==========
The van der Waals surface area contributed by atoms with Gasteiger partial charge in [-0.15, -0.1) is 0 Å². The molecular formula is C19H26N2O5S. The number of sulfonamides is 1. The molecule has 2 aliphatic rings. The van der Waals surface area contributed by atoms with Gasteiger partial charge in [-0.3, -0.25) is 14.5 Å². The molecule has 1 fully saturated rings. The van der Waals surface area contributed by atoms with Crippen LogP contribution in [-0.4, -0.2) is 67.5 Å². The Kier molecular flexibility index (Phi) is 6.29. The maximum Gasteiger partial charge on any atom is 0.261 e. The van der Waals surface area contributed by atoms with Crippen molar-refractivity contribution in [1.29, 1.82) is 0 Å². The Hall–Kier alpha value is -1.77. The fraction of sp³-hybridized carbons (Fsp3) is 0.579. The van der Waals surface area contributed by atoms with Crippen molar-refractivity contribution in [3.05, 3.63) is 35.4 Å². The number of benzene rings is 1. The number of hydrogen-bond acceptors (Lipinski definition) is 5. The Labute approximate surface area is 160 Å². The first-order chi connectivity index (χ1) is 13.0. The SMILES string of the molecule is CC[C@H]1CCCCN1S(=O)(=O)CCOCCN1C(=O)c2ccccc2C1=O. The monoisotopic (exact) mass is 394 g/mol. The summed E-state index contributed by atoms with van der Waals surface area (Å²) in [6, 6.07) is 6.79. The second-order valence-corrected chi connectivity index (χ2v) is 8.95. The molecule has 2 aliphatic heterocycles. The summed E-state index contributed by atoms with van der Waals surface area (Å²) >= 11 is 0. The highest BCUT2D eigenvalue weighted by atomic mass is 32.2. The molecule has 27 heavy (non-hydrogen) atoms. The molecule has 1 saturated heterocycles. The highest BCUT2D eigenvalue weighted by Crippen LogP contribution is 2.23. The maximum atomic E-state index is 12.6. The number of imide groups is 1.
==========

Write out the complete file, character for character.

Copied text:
The van der Waals surface area contributed by atoms with Gasteiger partial charge in [-0.15, -0.1) is 0 Å². The molecular formula is C19H26N2O5S. The number of sulfonamides is 1. The molecule has 2 aliphatic rings. The van der Waals surface area contributed by atoms with Gasteiger partial charge in [-0.3, -0.25) is 14.5 Å². The molecule has 1 fully saturated rings. The van der Waals surface area contributed by atoms with Crippen LogP contribution in [-0.4, -0.2) is 67.5 Å². The Kier molecular flexibility index (Phi) is 6.29. The maximum Gasteiger partial charge on any atom is 0.261 e. The van der Waals surface area contributed by atoms with Crippen molar-refractivity contribution in [1.29, 1.82) is 0 Å². The Hall–Kier alpha value is -1.77. The fraction of sp³-hybridized carbons (Fsp3) is 0.579. The van der Waals surface area contributed by atoms with Crippen molar-refractivity contribution in [3.05, 3.63) is 35.4 Å². The number of benzene rings is 1. The number of hydrogen-bond acceptors (Lipinski definition) is 5. The Labute approximate surface area is 160 Å². The first-order chi connectivity index (χ1) is 13.0. The SMILES string of the molecule is CC[C@H]1CCCCN1S(=O)(=O)CCOCCN1C(=O)c2ccccc2C1=O. The monoisotopic (exact) mass is 394 g/mol. The summed E-state index contributed by atoms with van der Waals surface area (Å²) in [6, 6.07) is 6.79. The second-order valence-corrected chi connectivity index (χ2v) is 8.95. The molecule has 2 aliphatic heterocycles. The summed E-state index contributed by atoms with van der Waals surface area (Å²) >= 11 is 0. The highest BCUT2D eigenvalue weighted by atomic mass is 32.2. The molecule has 27 heavy (non-hydrogen) atoms. The molecule has 1 saturated heterocycles. The highest BCUT2D eigenvalue weighted by Crippen LogP contribution is 2.23. The maximum atomic E-state index is 12.6. The number of imide groups is 1.